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Ron Paul Army Shows the Power of a Motivated Niche

BY Colin Delany | Wednesday, December 19 2007

Cross-posted on e.politics

Republican presidential candidate Ron Paul's supporters sure know how to make the media/industrial complex take notice: they've learned to speak the language of political professionals, which is money. By bringing in more cash in a single day than any other online political fundraising effort — $6 million — they've given their candidate the means to get his message across through advertising and paid organizing, which for better or worse is how our political system measures a candidate's viability. The challenge now is for his campaign and his supporters to win the hearts and minds of the many rather than the wallets and passion of a few.

Why do I say few? Wired's Threat Level has some great statistics about Paul's haul: 58,000 people contributed, with a median donation of $50 and an average donation of $103 (the handful of very large donors no doubt skew the mean as usual). As a percentage of the U.S. population, that's a tiny group, only .0001933% of the country according to my math (58,000 divided by 300 million). A niche audience indeed! But a group that now has the means to put its message out over television, radio and in print in addition to the 'net. Let this be an example to ANY marginalized group in society that wants the mainstream political system to pay attention: organize online, and start raising money. (Though according to Glenn Greenwald, Paul along with Edwards and Huckabee still aren't getting the recognition they deserve for reasons that reveal profound biases in our political system.)

For more on the Ron Paul movement, be sure to check out the the excellent Josh Harkinson profile of Paul supporters in Mother Jones. While some like Paul himself have been involved in Republican or Libertarian politics in the past, many have considered themselves political outsiders until this point. It's a tribute to the dogged consistency of Paul's beliefs that so many have devoted themselves to working for him — in some cases quitting jobs to do it. One fascinating observation: Harkinson notes the connection between the clarity and logic of computer programming and the internal consistency of much of libertarian theory, something that helps to explain why the tech world has been such a hotbed of libertarianism since the beginnings of the web.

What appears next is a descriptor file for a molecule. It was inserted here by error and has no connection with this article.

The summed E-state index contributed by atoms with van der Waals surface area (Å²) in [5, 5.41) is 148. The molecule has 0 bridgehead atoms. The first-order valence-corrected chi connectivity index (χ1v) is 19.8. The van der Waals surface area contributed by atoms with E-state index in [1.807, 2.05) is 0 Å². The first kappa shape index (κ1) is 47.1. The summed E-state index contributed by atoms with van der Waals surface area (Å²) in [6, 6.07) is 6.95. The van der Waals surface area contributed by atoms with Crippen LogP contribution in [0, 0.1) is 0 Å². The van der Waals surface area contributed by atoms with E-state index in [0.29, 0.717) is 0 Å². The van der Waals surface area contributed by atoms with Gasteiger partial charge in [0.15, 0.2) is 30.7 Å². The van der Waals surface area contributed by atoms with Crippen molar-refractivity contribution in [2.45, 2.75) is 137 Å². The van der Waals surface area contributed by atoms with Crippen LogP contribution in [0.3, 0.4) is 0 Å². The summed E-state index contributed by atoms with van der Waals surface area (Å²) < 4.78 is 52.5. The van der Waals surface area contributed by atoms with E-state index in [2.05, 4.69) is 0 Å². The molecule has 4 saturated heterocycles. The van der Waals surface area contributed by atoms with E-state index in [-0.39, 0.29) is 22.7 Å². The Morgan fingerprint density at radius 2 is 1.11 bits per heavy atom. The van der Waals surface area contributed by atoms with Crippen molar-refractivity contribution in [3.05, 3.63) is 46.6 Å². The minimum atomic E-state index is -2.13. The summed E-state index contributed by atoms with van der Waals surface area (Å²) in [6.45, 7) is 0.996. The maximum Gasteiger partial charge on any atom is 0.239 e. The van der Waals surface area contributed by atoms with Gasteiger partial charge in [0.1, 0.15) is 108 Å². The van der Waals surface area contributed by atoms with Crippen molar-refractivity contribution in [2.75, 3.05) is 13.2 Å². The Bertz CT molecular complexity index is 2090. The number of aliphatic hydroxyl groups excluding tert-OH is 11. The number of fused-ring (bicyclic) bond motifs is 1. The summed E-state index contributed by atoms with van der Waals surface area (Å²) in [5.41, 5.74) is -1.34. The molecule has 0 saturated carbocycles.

Of course I like the article in part because he brings up a point similar to one made in these very pages:

Paul's revolution is a conservative one, by his own account — and thus all the more noteworthy for Democrats, who until now comfortably assumed that progressive bloggers, YouTubers, and ex-Deaniacs would give them, and only them, an edge online.

Note that some of us have talked about the political neutrality of online technology for quite some time, and more recently have specifically warned Dems not to get complacent. I must quibble with one minor piece of Harkinson's introduction, though, in which he describes Paul as having "improbably become an Internet sensation." Improbable? Only if you're not that familiar with the history of online activism — a candidate like Ron Paul is an online natural. Still, that's a minor issue with an otherwise excellent article. Follow-up question: what's the next political niche group to find its voice and roar?

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